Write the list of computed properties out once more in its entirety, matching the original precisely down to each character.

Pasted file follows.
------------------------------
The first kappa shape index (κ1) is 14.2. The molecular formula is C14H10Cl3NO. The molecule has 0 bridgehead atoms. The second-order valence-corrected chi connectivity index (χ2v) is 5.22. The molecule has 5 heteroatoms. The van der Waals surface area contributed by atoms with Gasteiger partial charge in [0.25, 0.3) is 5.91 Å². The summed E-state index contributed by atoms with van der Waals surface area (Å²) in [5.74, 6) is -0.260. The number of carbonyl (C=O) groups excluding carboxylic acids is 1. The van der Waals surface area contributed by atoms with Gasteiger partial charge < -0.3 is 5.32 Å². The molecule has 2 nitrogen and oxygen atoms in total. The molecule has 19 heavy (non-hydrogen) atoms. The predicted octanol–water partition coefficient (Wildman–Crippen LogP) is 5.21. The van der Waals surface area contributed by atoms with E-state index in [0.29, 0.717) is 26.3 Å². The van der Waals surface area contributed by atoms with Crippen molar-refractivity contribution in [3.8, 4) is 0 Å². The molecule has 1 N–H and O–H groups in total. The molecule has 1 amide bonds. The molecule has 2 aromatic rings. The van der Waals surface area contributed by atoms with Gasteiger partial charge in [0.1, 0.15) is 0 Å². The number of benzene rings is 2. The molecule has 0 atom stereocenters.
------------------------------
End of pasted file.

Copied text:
The first kappa shape index (κ1) is 14.2. The molecular formula is C14H10Cl3NO. The molecule has 0 bridgehead atoms. The second-order valence-corrected chi connectivity index (χ2v) is 5.22. The molecule has 5 heteroatoms. The van der Waals surface area contributed by atoms with Gasteiger partial charge in [0.25, 0.3) is 5.91 Å². The summed E-state index contributed by atoms with van der Waals surface area (Å²) in [5.74, 6) is -0.260. The number of carbonyl (C=O) groups excluding carboxylic acids is 1. The van der Waals surface area contributed by atoms with Gasteiger partial charge < -0.3 is 5.32 Å². The molecule has 2 nitrogen and oxygen atoms in total. The molecule has 19 heavy (non-hydrogen) atoms. The predicted octanol–water partition coefficient (Wildman–Crippen LogP) is 5.21. The van der Waals surface area contributed by atoms with E-state index in [0.29, 0.717) is 26.3 Å². The van der Waals surface area contributed by atoms with Crippen molar-refractivity contribution in [3.8, 4) is 0 Å². The molecule has 1 N–H and O–H groups in total. The molecule has 1 amide bonds. The molecule has 2 aromatic rings. The van der Waals surface area contributed by atoms with Gasteiger partial charge in [0.1, 0.15) is 0 Å². The number of benzene rings is 2. The molecule has 0 atom stereocenters.